Let’s be very clear. It will be ignorance to the extreme for anyone to suggest that the temple cleansing story is meant to justify the use of force. Let’s face it; it would take a radically different direction for Jesus, whose ministry and message throughout the gospel are all about love, peace, and humility, to suddenly promote violence. Those who read the Johannine narrative in context can’t possibly miss its culminating theme, namely, that the temple is a sign of Christ’s body, which will be destroyed and raised up in three days – an allusion to the Cross and the Resurrection (Note 1). This is how Jesus explains his action: “Destroy this temple and in three days I will raise it up” (John 2:19).

Still, why is it necessary for him to resort to a violent act to communicate his theological message? To truly understand Jesus’ action, we must keep in mind his prophetic ministry and how it works. If I were to pick 10 OT promises that any scriptural reader must remember at all times, this one, revealed by Moses, would be one of them: "A prophet like me will the LORD, your God, raise up for you from among your own kinsmen; to him you shall listen” (Dt.18:15). Turned out, the promised prophet is Jesus – the Prophet of all prophets.

The OT prophets came from, shall we say, a very special species. They were mostly shunned by the very people they were summoned to enlighten: kings, political leaders, and religious authorities. Sometimes they had to do very unusual things in order to drive home their messages. Hosea married a harlot in order to show Israel God’s displeasure with its infidelity. Ezekiel was asked to eat bread baked on cow’s dung in order to forewarn the Israelites of the abomination of having to eat unclean food while in exile (Eze 4:12-15). God’s instruction to Isaiah was even more bizarre: He was asked to walk naked and barefoot through Jerusalem for 3 years! The prophet followed God’s order to a tee, not because he enjoyed exposing himself – God forbid! - but because he needed to convince the Judeans of their futile attempt to court the Egyptians and Ethiopians. These nations were bound to be defeated by the Assyrians and taken away as captives in their nakedness (Is. 20:3-6).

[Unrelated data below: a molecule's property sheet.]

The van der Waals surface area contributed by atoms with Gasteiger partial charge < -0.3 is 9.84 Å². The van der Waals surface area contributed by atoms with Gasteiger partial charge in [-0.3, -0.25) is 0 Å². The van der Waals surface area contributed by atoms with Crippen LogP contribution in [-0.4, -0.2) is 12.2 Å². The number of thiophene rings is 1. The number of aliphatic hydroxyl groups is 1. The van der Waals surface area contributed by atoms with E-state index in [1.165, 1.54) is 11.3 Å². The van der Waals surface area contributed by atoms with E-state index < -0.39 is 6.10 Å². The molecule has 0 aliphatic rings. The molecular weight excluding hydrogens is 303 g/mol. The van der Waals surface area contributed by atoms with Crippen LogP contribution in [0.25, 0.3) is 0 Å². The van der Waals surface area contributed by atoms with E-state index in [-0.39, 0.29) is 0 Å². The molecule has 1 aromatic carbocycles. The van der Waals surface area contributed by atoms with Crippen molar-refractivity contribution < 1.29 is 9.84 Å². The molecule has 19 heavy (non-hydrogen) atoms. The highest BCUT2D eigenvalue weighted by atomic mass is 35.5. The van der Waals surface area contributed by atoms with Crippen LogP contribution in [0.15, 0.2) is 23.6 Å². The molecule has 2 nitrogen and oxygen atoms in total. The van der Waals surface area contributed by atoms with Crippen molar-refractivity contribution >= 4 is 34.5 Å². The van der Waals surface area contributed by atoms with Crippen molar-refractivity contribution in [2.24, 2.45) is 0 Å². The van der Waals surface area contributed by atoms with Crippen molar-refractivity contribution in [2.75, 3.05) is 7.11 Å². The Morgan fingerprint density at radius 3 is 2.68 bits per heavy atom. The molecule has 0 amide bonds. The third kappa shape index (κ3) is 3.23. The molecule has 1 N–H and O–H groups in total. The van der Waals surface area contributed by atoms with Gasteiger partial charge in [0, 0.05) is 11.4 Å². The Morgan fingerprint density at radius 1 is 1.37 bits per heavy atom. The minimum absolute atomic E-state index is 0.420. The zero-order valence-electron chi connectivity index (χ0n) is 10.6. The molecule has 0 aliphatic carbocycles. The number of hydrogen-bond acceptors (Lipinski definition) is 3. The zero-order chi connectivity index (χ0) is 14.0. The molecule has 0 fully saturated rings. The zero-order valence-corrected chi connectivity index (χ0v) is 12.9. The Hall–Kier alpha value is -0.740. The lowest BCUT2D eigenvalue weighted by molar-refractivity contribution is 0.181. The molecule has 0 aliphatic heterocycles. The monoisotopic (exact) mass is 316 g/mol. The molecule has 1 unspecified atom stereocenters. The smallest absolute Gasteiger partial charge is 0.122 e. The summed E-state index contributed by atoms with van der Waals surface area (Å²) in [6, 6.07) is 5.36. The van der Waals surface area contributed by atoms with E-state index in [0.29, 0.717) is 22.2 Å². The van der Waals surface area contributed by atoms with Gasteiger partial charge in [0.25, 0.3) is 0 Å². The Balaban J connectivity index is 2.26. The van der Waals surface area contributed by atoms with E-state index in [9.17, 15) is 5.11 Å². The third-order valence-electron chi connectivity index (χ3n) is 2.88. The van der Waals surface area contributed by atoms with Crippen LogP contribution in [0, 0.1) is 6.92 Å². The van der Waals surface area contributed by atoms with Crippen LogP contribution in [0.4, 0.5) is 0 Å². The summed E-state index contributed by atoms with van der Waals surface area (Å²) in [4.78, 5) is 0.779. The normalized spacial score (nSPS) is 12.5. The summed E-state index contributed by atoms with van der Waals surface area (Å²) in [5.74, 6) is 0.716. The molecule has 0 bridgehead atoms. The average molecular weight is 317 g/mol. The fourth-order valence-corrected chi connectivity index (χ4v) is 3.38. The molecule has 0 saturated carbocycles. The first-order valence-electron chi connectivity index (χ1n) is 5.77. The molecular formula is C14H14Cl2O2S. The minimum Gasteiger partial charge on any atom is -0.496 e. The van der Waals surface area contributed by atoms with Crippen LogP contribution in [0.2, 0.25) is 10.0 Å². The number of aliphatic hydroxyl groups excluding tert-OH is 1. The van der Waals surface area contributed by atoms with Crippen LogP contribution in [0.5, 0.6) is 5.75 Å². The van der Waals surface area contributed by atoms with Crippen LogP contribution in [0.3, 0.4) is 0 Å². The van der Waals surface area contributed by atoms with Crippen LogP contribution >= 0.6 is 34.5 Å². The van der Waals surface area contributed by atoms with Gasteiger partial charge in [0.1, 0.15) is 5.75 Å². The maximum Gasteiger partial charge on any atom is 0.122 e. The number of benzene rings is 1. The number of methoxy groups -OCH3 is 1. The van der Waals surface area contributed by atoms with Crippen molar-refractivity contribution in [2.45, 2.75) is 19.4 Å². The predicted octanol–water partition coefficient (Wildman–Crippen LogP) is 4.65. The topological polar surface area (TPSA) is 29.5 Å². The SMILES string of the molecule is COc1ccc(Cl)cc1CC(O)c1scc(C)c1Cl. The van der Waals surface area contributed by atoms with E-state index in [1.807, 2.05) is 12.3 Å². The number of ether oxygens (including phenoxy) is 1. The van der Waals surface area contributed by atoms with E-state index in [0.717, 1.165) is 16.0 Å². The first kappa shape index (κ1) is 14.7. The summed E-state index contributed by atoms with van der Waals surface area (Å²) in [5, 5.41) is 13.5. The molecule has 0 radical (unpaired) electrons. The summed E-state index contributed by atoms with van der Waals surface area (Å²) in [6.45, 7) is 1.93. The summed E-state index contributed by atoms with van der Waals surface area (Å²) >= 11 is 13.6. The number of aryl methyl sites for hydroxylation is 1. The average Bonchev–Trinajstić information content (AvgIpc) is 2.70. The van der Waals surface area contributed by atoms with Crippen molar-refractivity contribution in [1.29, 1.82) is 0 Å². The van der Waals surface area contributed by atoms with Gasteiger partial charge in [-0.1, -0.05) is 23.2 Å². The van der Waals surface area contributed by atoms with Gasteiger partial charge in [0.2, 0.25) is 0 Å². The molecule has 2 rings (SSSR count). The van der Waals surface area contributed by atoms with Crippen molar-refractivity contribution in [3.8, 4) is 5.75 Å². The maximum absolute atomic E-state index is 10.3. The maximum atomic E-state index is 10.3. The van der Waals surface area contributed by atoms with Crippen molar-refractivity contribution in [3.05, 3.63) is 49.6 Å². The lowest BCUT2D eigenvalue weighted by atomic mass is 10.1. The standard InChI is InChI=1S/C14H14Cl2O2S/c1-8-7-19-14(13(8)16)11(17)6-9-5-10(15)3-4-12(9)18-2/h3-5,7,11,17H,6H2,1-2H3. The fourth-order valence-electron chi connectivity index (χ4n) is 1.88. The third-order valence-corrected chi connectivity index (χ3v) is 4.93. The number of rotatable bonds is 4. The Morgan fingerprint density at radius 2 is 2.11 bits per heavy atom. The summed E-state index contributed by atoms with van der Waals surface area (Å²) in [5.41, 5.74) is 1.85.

Given Jesus’ prophetic ministry and the way it works, it’s fair to conclude that there’s a deeper significance to Jesus’ destructive act in the cleansing of the temple. Just as Isaiah’s nakedness doesn’t make him a flasher; Jesus’ destructive act doesn’t make him a violent person. Both acts are prophetic, meant to communicate a prophetic message. In Jesus’ case, the message is to warn the Jews of the violent destruction of the temple (which happened in 70 A.D.). The temple is his body. The destruction of a temple made by human hands is the beginning of the new Temple in heaven. It’s a sign pointing to the Cross and the Resurrection. He himself is the new Temple, the Body of Christ, the Church. Through Christ, a new way of worshipping God is about to begin, when all peoples are gathered and united in the sacrament of his body and blood, worshipping God “in spirit and truth” (Jn 4:23, note 2).

Note 1: See Ignatius Catholic Study Bible New Testament on John 2:19.

Note 2: See Jesus of Nazareth – Holy Week, pp. 21-22.